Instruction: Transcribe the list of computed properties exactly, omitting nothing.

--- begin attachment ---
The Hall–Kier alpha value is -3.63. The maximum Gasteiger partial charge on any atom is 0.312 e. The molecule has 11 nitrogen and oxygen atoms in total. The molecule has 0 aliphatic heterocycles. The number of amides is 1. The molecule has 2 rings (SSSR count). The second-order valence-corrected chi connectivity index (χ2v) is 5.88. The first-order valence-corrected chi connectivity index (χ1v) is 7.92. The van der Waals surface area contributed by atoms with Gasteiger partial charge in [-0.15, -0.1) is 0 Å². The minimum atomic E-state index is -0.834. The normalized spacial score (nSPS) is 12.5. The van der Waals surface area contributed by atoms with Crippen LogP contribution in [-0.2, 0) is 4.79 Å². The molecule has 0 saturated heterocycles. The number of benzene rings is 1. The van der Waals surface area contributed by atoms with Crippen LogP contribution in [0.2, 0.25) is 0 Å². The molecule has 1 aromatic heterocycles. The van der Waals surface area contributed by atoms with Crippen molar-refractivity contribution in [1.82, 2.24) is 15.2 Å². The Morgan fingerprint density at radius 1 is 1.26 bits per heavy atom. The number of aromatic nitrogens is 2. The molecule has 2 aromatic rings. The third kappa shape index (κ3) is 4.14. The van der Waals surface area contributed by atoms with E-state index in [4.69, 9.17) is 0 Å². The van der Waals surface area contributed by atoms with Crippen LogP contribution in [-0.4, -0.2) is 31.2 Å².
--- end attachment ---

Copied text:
The Hall–Kier alpha value is -3.63. The maximum Gasteiger partial charge on any atom is 0.312 e. The molecule has 11 nitrogen and oxygen atoms in total. The molecule has 0 aliphatic heterocycles. The number of amides is 1. The molecule has 2 rings (SSSR count). The second-order valence-corrected chi connectivity index (χ2v) is 5.88. The first-order valence-corrected chi connectivity index (χ1v) is 7.92. The van der Waals surface area contributed by atoms with Gasteiger partial charge in [-0.15, -0.1) is 0 Å². The minimum atomic E-state index is -0.834. The normalized spacial score (nSPS) is 12.5. The van der Waals surface area contributed by atoms with Crippen LogP contribution in [-0.2, 0) is 4.79 Å². The molecule has 0 saturated heterocycles. The number of benzene rings is 1. The van der Waals surface area contributed by atoms with Crippen LogP contribution in [0.2, 0.25) is 0 Å². The molecule has 1 aromatic heterocycles. The van der Waals surface area contributed by atoms with Crippen molar-refractivity contribution in [1.82, 2.24) is 15.2 Å². The Morgan fingerprint density at radius 1 is 1.26 bits per heavy atom. The number of aromatic nitrogens is 2. The molecule has 2 aromatic rings. The third kappa shape index (κ3) is 4.14. The van der Waals surface area contributed by atoms with E-state index in [4.69, 9.17) is 0 Å². The van der Waals surface area contributed by atoms with Crippen LogP contribution in [-0.4, -0.2) is 31.2 Å².